Water Temperature RangeWetsuit Thickness
·         75°F and aboveUp to 2.5 mm
·         70°F to 80°FBetween 3 – 4.5 mm
·         60°F to 70°FBetween 5 – 6.5 mm
·         45°F to 60°F7 mm and above

The thicker the wetsuit, the better it will act as a heat barrier. However, this is only a basic guideline, as a diver’s warmth will depend on various factors. These could include the period of exposure, depth, number of dives, the suit fit, body type, body fat percentage, use of accessories (hoods/gloves/boots), and many more.

Wetsuit Type

As your sole shield underwater, wetsuits exist in a variety of shapes and sizes. Currently, the market is dominated by four types of scuba diving wetsuits.

  • Full-body Wetsuits
  • Farmer John/Jane
  • Shorties
  • Wetsuit Separates (Tops and Bottoms)

Full-body wetsuits and farmer John/Jane suits with covering jackets are more suitable for cold water diving, while divers generally wear shorts when diving in warm water. Wetsuit separates are another popular choice and are often used with board shorts or layered under a wetsuit for added warmth.

The zips and stitching in these suits create holes in the neoprene, allowing cold water to get inside the diving wetsuit and negating the warm water. As a result, having the proper stitching and zips is critical to the functioning of your suit.


  1. Back Zipper
    • Extends from the base of the spine to the back of the collar. 
    • Creates a larger opening for entry and exit.
    • They are less flexible and have a looser neck seal allowing more water to flush through.
  2. Chest Zipper
    • Creates a narrow opening that allows for greater mobility. 
    • It makes a more secure fit that keeps you warm in cooler water.
  3. No Zip
    • The most comfortable and versatile design.
    • It makes the suit lighter and more watertight.
    • Boosts the suit’s warmth and limits the water flush.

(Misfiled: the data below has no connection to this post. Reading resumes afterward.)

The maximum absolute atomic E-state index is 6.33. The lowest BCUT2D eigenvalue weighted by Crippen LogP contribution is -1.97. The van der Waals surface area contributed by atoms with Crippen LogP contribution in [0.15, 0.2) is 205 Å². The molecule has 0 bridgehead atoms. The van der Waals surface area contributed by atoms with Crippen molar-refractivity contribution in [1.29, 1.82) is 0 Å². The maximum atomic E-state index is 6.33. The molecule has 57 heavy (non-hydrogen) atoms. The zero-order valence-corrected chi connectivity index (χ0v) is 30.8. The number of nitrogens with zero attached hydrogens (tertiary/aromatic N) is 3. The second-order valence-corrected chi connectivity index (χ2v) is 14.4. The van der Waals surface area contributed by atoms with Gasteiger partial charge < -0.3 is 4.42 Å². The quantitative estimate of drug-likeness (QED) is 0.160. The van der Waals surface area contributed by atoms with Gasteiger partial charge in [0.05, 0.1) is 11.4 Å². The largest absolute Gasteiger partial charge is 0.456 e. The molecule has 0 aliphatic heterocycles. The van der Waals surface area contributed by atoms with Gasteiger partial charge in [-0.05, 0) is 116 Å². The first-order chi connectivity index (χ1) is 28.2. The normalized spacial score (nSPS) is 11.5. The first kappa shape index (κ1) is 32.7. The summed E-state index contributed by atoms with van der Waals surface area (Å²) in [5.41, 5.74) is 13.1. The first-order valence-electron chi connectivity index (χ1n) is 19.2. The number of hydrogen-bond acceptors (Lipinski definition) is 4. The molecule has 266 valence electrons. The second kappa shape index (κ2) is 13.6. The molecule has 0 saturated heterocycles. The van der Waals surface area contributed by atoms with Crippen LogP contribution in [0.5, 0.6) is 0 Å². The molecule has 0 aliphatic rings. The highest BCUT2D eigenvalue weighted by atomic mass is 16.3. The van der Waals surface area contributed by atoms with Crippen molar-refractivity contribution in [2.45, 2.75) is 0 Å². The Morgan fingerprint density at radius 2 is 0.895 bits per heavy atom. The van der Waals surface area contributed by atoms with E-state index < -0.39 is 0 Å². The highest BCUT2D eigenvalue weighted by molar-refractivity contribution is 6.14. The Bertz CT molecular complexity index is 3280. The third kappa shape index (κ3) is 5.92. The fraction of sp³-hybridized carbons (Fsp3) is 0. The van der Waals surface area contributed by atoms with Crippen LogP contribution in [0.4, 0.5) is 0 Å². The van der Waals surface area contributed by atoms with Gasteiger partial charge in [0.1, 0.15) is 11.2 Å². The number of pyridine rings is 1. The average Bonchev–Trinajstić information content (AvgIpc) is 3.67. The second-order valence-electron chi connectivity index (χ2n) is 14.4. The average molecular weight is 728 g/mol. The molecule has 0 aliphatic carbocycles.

Seams and Stitching

  1. Overlock Stitching
    • Panel edges are rolled and then stitched to hold them together.
    • The simplest way to link two neoprene panels but the least effective in keeping water out.
    • Commonly used in summer or less expensive wetsuits.
    • Reduce seam flexibility and may cause chafing due to the bulge it leaves within the wetsuit. 
  2. Flat Lock Stitching
    • Overlaps two pieces of neoprene and stitches the seam.
    • Ideal for summer use but not for colder temperatures.
    • More breathable and cooler to wear. 
  1. Glued and Blind Stitched (GBS)
    • Panels are joined by glue and then stitched halfway through for a watertight seam.
    • Superior in quality due to the glue and the blind stitching.
    • As stitching does not penetrate the entire suit, water flush is limited.
  2. Welded Seams
    • Neoprene panels are linked using a silicon-based watertight seal.
    • This method leaves no pores in the panels, creating a 100% waterproof barrier.
    • More durability and flexibility. 
    • Typically used in expensive and high-quality wetsuits. 


Wearing the right wetsuit can make all the difference in making your diving experience more relaxed and enjoyable. Therefore, product quality should be your top priority when shopping for your wetsuit and other accessories. 
Scuba Warehouse is your go-to place to buy high-quality items like a scubapro wetsuit, swimwear or other diving supplies in Malaysia. For all your diving needs, call them at +603-77338910.